Young and poised, Rachel Haurwitz showed up for an interview at the IBC Boston Gene Editing meeting right on schedule.
Every inch a corporate executive, deftly fielding questions, graciously skirting controversial issues, she clearly laid out the corporate development and strategic planning for Caribou Biosciences. It’s only when she got into the nitty gritting of biology that the mask slipped a bit.
Haurwitz is a PhD. a biochemist with a structural biology background. She studied biology and CRISPR in Jennifer Doudna’s lab at UC Berkeley in 2007 in the very earliest days of CRISPR development. She’s also president and CEO of Caribou Biosciences, a company she co-founded along with Doudna, to support the commercial applications of CRISPR technology. That makes her a partner in two stratospheric levels of competitive, high-impact technology: Drug development with Novartis and biology with Doudna.
“So, we have a couple of different CRISPR based technologies at Caribou. The main focus today of course is the Cas9 genome editing platform,” she said and right here she slipped back into her laboratory bench persona as she warmed to her subject. “…and other CRISPR based technologies. One is acidity tagging and purifying RNAs and RNA protein complexes, a capability we use as a stand alone biology tool and something we use in conjunction with the CAS9 platform.”
The way Caribou works, says Haurwitz, is to focus, “as a platform technology company” in four major areas, therapeutics, research, agriculture and industrial biology. Access to product development and commercial markets is gained through strategic collaboration. The Novartis collaboration is designed to develop CRISPR based technology for drug target evaluation and validation screening.”
One of those collaborations resulted from a Caribou spinoff, the formation of Intellia last year with participation by Novartis and venture firm, Atlas. Again the issue is focus. “”From our perspective the skills it takes for broad development across plants, humans, and industrial microbes of very different from biomedical research for clinical application. We wanted to have our cake and eat it too
“Intellia is laser focused on gene and cell therapy, product development and roduct advance into the clinic while Caribou maintains the responsibility of improving the platform. That also helps Intellia as we develop new versions of the technology, they will have access to it”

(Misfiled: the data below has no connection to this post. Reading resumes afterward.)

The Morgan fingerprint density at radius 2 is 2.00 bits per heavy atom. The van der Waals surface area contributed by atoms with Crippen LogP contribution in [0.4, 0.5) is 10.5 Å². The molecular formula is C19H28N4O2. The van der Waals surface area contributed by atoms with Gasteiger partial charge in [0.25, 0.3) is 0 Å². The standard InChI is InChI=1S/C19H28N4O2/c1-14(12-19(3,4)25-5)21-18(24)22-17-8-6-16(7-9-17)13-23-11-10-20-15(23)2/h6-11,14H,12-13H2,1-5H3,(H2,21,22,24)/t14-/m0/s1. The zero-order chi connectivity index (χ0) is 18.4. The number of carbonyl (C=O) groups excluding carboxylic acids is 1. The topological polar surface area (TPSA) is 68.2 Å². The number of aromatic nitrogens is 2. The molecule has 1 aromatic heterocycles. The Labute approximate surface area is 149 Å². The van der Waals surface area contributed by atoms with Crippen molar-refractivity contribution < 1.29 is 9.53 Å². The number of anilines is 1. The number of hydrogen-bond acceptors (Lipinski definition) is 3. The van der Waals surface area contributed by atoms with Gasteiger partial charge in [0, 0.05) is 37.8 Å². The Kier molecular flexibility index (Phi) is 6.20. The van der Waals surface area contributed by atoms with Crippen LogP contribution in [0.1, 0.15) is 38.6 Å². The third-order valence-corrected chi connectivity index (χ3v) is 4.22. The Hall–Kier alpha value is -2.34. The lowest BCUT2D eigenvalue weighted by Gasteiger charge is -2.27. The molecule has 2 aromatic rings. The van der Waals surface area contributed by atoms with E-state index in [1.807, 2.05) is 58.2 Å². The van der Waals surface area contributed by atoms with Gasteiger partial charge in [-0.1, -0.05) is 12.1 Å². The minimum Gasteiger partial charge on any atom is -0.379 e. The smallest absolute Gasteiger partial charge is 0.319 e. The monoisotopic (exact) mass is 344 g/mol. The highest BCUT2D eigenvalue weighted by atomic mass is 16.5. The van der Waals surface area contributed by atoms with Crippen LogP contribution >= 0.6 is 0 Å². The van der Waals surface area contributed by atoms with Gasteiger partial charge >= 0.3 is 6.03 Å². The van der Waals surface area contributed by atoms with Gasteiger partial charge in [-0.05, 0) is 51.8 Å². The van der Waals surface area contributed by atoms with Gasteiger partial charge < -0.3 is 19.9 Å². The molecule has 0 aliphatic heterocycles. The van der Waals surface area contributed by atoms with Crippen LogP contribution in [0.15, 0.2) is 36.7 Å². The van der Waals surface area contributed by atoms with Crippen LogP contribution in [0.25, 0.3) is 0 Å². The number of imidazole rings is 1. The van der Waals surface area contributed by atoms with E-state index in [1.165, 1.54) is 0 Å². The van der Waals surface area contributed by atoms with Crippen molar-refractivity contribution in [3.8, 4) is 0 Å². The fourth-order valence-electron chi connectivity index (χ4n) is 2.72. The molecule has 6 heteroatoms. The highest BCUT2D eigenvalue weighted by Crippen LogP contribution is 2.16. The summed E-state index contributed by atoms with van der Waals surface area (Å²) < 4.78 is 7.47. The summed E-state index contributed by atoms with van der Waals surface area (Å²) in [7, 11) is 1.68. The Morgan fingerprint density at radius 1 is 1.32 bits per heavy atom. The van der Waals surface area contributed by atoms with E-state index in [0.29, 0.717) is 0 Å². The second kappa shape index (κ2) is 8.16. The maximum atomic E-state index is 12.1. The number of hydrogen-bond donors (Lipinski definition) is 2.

The timeline here is notable. Rachel Haurwitz came to the Doudna lab when in 2007, when she was 21 years old. Her desk was positioned right next to that of Martin Jinek, a Czech post-doc who worked with a Polish researcher in Emmanuelle Charpentier’s Austrian lab on CRISPR issue. Jinek, who was born close to the Polish border would slip into Polish during his intercontinental conversations. It was during one of those exchanges in Polish that the implications of the Cas9 enzyme as a nuclease associated with CRISPR emerged. By 2012, Doudna and Charpentier published their findings and the CRISPR revolution was launched.
Within a year Rachel Haurwitz was tapped by Jennifer Doudna to head up Caribou and help realize its practical potentials. The following year, Intellia was spun off and millions of dollars were invested in both entities while Caribou built its capabilities. “Now we are 20 people with a heavy emphasis on R&D. There’s a little more hiring coming up but that will be project and product specific as we ramp up capacities.”
If that last little bit of CEO-speak seemed to reveal the real Rachel Haurwitz (“I haven’t touched a pipette in years.”) that impresson would be wiped out the following morning when she delivered her presentation on CRISPR designs for Cas9-mediated genome engineering.
She talked about engineering particular elements of the guide RNA to increase targeting specificity and then proceeded to break down the CRISPR into six distinct functional modules, upper stem, lower stem, repeat, short hairpin… etc Haurwitz was describing means of increasing the cleavage efficiency of the CRISPR molecule by understanding what was essential in its operation and what wasn’t. When she got to increased transfection and efficiency by editing with an engineered protein versus a plasmid all vestiges of the cool CEO describing strategic collaborations were gone.
This was a scientist on the frontiers of biology delivering her findings to a darkened roomful of scientists.
That afternoon, along with an all star panel of high level researchers and chief scientific officers, she participated in a panel discussion: Genome editing nuclease specificity: Defining off-target effects using genome editing vong for therapeutic applications. You had to have been there.
And she’s still in her ‘twenties.
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